Re-branding and re-structuring organisations that champion diversity is counter-intuitive. Losing the word ‘diversity’ altogether is problematic and means that organisations that are supposed to be challenged can skirt around the issue of addressing cultural diversity. I realise it takes a long time for any industry to change, longer still, when the organisation is tied up in a management and agenda crisis of its own – since Permalloo’s departure, DIPNET/Equip has changed several management hands and is now funded by The Publishers Association and Independent Publishers Guild. In 2012, EQUIP launched an equality charter. Dahlia Publishing, the small press I founded in 2010, is one of its signatories. Only a handful of organisations have signed up to the charter.

I’ve never been convinced that enough people in the industry care about challenging the lack of diversity in publishing. So it was not altogether surprising to read the findings published this week in Writing the Future: Black and Asian Writers and Publishers in the UK Market Place , but it was utterly depressing. The report, commissioned by Spread the Word and written by Danuta Kean, finds that the publishing industry is still hideously white, dominated by and large by Oxbridge graduates. There are less BME candidates in senior roles than there were ten years ago, which is a statistic worth savouring. Worst still, the researchers found it difficult to have honest conversations with BME staff working in publishing. Sue Lawther, director of Spread the Word said: ‘Many people didn’t want to speak on the record; a warning sign that something is wrong. Despite all the hard work, good intentions and a ‘signing up’ to the principles of diversity, it seems that an old mono-culture still prevails.’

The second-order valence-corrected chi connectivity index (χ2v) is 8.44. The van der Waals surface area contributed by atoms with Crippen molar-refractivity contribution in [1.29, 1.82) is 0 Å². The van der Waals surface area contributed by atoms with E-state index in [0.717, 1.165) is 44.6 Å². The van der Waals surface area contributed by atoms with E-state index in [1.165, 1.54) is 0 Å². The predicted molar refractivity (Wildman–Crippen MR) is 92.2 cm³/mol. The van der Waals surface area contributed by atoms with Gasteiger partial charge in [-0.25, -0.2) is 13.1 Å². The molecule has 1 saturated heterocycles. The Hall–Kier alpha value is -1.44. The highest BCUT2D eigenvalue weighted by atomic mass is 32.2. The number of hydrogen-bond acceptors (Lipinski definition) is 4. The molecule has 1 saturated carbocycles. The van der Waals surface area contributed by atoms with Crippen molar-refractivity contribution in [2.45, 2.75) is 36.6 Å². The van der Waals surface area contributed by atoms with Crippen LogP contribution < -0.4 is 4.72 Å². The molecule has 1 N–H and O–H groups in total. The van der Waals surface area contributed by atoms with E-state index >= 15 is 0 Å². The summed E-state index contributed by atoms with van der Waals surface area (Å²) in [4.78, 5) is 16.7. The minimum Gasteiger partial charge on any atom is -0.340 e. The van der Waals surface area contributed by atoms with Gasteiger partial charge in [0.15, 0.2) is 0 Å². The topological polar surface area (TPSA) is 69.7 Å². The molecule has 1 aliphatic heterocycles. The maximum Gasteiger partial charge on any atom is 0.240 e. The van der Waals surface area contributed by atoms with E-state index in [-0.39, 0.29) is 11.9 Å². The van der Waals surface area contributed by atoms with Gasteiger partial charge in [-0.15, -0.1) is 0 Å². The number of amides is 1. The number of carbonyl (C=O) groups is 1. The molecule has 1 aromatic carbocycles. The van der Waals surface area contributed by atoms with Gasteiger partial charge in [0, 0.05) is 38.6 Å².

The report surveyed BME novelists. 42% of respondents wrote literary fiction. Writers said they were often accused of not being ‘authentic’ when their manuscripts failed to reflect a culture that wasn’t familiar to mainstream white editors. Writers were asked to up the sari count or address issues such as gang culture that conforms to White preconceptions of BME culture. Some said they were forced to publish elsewhere. At The Asian Writer, I speak to writers all the time who complain that the publishing industry just doesn’t get it. They feel pigeon holed, expected to write a certain kind of fiction and when they don’t, they just aren’t published. They don’t make it. We need more editors from BME backgrounds who understand the needs of BME readers and the culture to overcome these issues.